In addition, the American Red Cross and FEMA are now jointly leading the mass care portion of Emergency Support Function #6 (ESF-6), to better facilitate the planning and coordination of mass care services. During Hurricane Irene, FEMA worked closely with the Red Cross, local voluntary agencies, and impacted states, to ensure emergency shelters were open locally along the East Coast to provide shelter to residents who had evacuated from the storm. FEMA also coordinated with trained disaster workers from partner organizations such as AmeriCorps, National Civilian Community Corps, The Salvation Army and Southern Baptist Convention among others. These volunteers helped provide food along the entire East Coast. The effort included more than 250 feeding vehicles, tens of thousands of prepackaged meals, and temporary kitchens prepositioned in numerous locations.

PKEMRA required FEMA, along with its partners, to develop a national disaster recovery strategy to guide recovery efforts after major disasters and emergencies. Through additional direction in Presidential Policy Directive-8 (PPD-8), FEMA and its interagency partners have developed the National Disaster Recovery Framework (NDRF). The final draft of the NDRF was released in late September 2011.

The NDRF clearly defines coordination structures, leadership roles and responsibilities, and guidance for federal agencies, state, local, territorial, and tribal governments, and other partners involved in disaster planning and recovery. The NDRF introduces six new recovery support functions (community planning and capacity building, economic, health and social services, housing, infrastructure systems and natural and cultural resources) and identifies specific recovery leadership positions that help focus efforts on community recovery such as the Federal Disaster Recovery Coordinator (FDRC). The FDRC will be deployed when a federal role is necessary and significant interagency resource coordination is required due to the large-scale, unique or catastrophic nature of the disaster. The FDRC's sole focus is coordinating available resources to assist the community with rebuilding and recovering.

FEMA has been field testing certain aspects of the NDRF, including the appointment of a FDRC. For example, in the wake of the 2011 tornadoes that tore through Alabama and much of the south, a FDRC was appointed to work with Alabama state officials to develop a recovery strategy that emphasized coordination. In addition, the Governor established a lead state agency to manage state coordination efforts and staff were co-located within the Joint Field Office to provide a direct connection between federal and state partners. The NDRF recognizes the importance of engaging and utilizing the entire team of federal, state, tribal and local governments, non-profit organizations, and the community to help a community maximize available resources to recover from disaster.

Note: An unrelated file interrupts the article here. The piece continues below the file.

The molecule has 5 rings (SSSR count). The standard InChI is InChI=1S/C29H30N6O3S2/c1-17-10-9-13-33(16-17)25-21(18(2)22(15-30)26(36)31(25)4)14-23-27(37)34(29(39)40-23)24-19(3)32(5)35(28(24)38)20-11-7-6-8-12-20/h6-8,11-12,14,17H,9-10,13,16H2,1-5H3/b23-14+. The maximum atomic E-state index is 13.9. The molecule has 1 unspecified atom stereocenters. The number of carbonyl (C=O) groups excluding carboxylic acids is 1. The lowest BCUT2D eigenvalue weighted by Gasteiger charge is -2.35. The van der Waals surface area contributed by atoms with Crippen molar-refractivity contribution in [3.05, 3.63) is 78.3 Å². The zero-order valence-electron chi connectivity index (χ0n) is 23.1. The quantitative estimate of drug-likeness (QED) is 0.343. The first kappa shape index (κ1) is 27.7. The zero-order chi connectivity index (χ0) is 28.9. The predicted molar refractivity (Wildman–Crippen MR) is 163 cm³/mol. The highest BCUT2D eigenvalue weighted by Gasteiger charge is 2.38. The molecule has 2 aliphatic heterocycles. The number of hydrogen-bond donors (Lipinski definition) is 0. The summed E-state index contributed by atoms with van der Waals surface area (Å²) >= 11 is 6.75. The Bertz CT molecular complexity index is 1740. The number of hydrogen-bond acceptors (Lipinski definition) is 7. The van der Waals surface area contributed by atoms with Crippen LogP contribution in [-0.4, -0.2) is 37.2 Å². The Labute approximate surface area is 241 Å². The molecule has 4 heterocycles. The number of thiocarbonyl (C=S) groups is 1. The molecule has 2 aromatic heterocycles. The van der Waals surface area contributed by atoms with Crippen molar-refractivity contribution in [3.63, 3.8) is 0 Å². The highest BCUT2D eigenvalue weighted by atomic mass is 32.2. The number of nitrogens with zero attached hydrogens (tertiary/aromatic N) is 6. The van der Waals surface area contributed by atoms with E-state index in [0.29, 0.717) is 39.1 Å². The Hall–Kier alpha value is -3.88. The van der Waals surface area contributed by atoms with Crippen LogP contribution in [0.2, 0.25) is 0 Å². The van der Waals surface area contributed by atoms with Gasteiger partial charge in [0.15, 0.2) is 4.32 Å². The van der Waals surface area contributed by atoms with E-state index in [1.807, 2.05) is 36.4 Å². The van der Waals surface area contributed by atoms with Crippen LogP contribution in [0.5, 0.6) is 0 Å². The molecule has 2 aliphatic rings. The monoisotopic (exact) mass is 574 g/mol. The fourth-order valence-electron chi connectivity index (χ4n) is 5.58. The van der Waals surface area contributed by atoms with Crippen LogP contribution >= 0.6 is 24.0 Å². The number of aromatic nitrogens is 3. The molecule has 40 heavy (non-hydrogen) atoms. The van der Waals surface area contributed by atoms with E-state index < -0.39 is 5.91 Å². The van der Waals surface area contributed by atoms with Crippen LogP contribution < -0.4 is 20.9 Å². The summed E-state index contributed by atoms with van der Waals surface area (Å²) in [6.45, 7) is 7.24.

FEMA has also improved its disaster case management services. On December 3, 2009, FEMA signed an interagency agreement (IAA) with the Administration for Children and Families (ACF). The IAA specifies each agency is responsibility for a two-phased Disaster Case Management (DCM) Program for future deployment. On March 11, 2011 FEMA signed a Memorandum of Agreement (MOA) with ACF to strengthen areas of mutual support and coordination in the development, administration, and implementation of the DCM. Phase I of the DCM Program consists of the ACF DCM model of rapid deployment with immediate assistance to applicants. Phase II is a State-managed DCM Program that will assist applicants with long-term unmet disaster needs. Additionally, FEMA has developed and released a DCM Application Toolkit and is currently developing a DCM Program Manual.